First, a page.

Fascinating domain sale stories (and not just the expensive ones)
With majority of companies moving on to the e-commerce platform, what’s next was a bidding war for domain names. With millions of dollars put on the line, these names summed up a company’s identity in the market and among customers.
Just look at the price list of these domains as of 2021:
1. LasVegas.com – $90 million (2005-2040)
2. CarInsurance.com– $49.7 million (2010)
3. Insurance.com – $35.6 million (2010)
4. Vacationrentals.com – $35 million (2007)
5. Privatejet.com – $30.1 million (2012)
6. Internet.com – $18 million (2009)
7. Insure.com – $16 million (2009)
8. Sex.com – $13 million (2010)
9. Hotels.com – $11 million (2001)
10. Fund.com – $9.9 million (2008)
11. Porn.com – 9.5 million (2007)
12. Fb.com – $8.5 million (2010)
Now, let’s check how some of these domains were bought and acquired.
Fb.com used to be owned by the American Farm Bureau Federation, until 2010 when Mark Zuckerberg bid a lofty amount of $8.5 million for it. Since then, the domain name has become synonymous with Facebook, exclusively. Which may now be turned to Meta.com per the recent news.
Hotels.com was bought for around $11 million back in 2001. The company now believes it to be an extremely good investment as it is now often used as an anecdote in business conferences, as it is an evidence for how an exact match domain name (EMD) can also be used by a company as a stand alone brand.
Beer.com was initially bought by Andrew Miller and Michael Zapolin for $80,000 back in 1998. Back then, the site was used as a platform for internet users to visit and rate their favourite brews. A year later, the domain name was later bought by a company called Interbrew, who bought it for $7 million. What an investment!
eBet.com was first registered on the internet back in 1996, by a man named Richard Schwartz for just a hundred bucks. After nearly 20 years, the domain name was finally bought by Network Solutions for $1.35 million. Schwartz has also managed to sell a series of his other domain names to big companies, which has earned him the rightful title of ‘Domain King’.
However, huge prices are not just what’s fascinating with the backstories of well-known domains today. You’ll find a few interesting stories on how they came to be.
For example, the Microsoft VS. MikeRoweSoft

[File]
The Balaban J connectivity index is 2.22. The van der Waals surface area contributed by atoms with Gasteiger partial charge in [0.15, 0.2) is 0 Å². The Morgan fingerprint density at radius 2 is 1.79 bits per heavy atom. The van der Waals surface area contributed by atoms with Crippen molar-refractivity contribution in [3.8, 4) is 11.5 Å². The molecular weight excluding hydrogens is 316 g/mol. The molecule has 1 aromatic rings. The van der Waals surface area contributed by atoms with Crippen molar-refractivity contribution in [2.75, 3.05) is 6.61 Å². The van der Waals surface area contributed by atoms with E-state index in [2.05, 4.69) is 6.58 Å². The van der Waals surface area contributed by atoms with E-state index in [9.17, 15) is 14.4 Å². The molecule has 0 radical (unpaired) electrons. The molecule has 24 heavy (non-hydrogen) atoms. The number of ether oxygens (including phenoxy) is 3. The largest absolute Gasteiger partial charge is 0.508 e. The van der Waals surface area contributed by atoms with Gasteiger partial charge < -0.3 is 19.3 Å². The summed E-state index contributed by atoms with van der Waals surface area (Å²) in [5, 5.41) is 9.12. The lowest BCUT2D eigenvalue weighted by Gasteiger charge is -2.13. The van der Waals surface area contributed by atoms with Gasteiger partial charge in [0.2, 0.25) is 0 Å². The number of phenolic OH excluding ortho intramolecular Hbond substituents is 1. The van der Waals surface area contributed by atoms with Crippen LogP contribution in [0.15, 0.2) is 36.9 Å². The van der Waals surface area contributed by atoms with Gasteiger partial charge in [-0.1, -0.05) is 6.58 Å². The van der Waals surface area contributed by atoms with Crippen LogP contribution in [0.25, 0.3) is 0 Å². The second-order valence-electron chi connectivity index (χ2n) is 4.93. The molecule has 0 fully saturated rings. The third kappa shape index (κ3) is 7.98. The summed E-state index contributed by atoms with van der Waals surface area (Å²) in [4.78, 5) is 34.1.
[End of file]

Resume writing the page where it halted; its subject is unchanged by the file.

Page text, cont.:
The domain name MikeRoweSoft.com was initially registered by Canadian student Mike Rowe in August 2003. Rowe set up the site as a part-time web design business, choosing the domain because of the phonetic pun by adding the word “soft” to the end of his name.
Microsoft saw the name as trademark infringement because of its phonetic resemblance to their trademarked corporate name and demanded that he give up the domain.
Rowe went to the press to generate support and donations for his legal battle. The media coverage portrayed this battle as a “David vs Goliath” battle and showed Microsoft in a negative light.
In the end, Microsoft softened their stand on this case and reached an out of court settlement with Mike Rowe.
Under this settlement Microsoft was handed the control of the domain and in return Microsoft agreed to pay all of the expenses that Rowe had incurred including setting up a new site at and redirecting traffic to MikeRoweforums.com.
A man registered his family last name (Nissan.com) in 1994, for a company he started in 1980, when Nissan Motors was known as “DATSUN.” Years later, he is sued by the Nissan Motor Corporation, starting what would become almost two decades of legal arguments and maneuvers, even entering a request to the United States Supreme Court.
It doesn’t look like Nissan Motors is any closer to obtaining the domain name today than it was 20 years ago. Nissan Motors is using NissanUSA.com instead.
In conclusion, finding the right domain for your business may seem like an easy work but looking at the backstories of the companies above, you may never know how much they may equate in the future. Your domain name might just be a gold mine waiting to be dug!
Let us guide you with great domain names. They’re a good investment!
Author: Nica Layug